This building apparently
replaced a previous heavy timber, one story warehouse constructed for the
Seattle Barrel and Cooperage Company during the early 1930s. The present
building also began as a one-story building. It was initially constructed
around 1945 as an office building for the Los Angeles Seattle Motor Express
Company, which at this location until at least 1965.The initial design was by
Seattle architect W. G. Brust, who was also responsible for the later 1948
design, also for the same client. Based on drawings from July 1948, Brust added
an additional floor and the present gabled roof, set over heavy timber
trusswork. The main façade along 6th Avenue South, as well as the
overall shape of the south elevation, are very close to what is presented in
the 1948 original drawings. On the other hand, there appear to be additional
bays both to the north and south of the main entrance. Also, original window
openings and multi-pane windows on the south elevation, as shown on W. G.
Brust’s 1948 drawings, are gone, except for one, which is centrally located on
the elevation. It is not clear when the additional bays were added to the main
façade. Since the actual design of the present windows is consistent with
architect W. G. Brust’s design of 1948, it seems possible that he may have been
responsible for yet a third modification of the initial design. The
modification may have also occurred in the field during construction, although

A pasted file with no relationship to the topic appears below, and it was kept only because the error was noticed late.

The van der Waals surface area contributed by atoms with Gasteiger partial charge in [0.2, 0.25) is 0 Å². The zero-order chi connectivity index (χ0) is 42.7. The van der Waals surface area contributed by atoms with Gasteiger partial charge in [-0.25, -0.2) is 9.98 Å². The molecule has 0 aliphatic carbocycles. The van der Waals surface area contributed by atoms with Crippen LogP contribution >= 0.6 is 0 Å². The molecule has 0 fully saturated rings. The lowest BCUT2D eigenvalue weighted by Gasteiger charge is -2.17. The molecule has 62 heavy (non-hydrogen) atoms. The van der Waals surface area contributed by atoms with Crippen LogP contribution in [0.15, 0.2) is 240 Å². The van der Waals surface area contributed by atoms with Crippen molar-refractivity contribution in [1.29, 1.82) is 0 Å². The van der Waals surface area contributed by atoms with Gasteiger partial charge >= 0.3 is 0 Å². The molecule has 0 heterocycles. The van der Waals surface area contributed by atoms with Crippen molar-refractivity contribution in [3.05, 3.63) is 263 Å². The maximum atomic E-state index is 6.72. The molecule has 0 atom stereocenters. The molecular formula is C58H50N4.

there do not seem to be any record drawings.
Based on Polk’s Seattle
Directories, the building was vacant in 1970. Toward the end of 1970, Marshall
Barr and Pacquer, Consulting Engineers, made interior structural modifications
to the building for the Alaskan Copper Works. In particular, overhead trusses
were modified and interior columns removed, probably to allow for more
uninterrupted spans within the building.
The Alaskan Copper Works
still owns and uses the building. The distribution company for the Alaskan
Copper Works is the Alaska Copper and Brass Company. The two companies, as
described on the Alaska Copper Works website, continue to operate as a
“combined metal service center, manufacturer and fabricator of
corrosion-resistant alloy products.” Within the Industrial District, the two
companies are a major landowner and, as of 2003, owned 19 acres. Morris Rosen
founded the Alaskan Copper Works along Alaskan Way during the early Twentieth
Century. The company has been run by at least three generations of the Rosen
family and retains many experienced workers who have been with the company for
over thirty years.
W. G. Brust, a graduate
of the University of Pennsylvania, opened his architectural practice in Seattle
in 1927. Prior to that time, he worked during the 1910s in the office of
architect E. F. Champney. Between 1920 and 1927, he was in partnership with
James Stephen and his son, Frederick Bennett Stephen, another University of
Pennsylvania graduate, in the firm of Stephen, Stephen and Brust. That firm was
particularly well known for its school designs. Brust was mainly known as a
church designer during the 1930s and 1940s. He designed the Phinney Ridge
Lutheran Church (1929), Our Redeemer Lutheran Church (1946-47) and Hope
Lutheran Church (1948). He also designed industrial related buildings. In
addition to 3200 6th Avenue South, Brust was the architect for two
neighboring buildings in the Cascade neighborhood for contractor O. E.
Turnquist. 434 Yale Ave North, which shows an Art Moderne influence, was
designed during the late 1940s, while its neighbor, more typically Modernist,
was completed during the late 1950s. W. G. Brust died in Seattle in 1969.
Richard Seven, “How Goes SODO?,” Seattle
Times, Pacific Northwest Magazine, October 19, 2003, database at
accessed March 2010.
Alaskan Copper website, http://www.alaskancopper.com/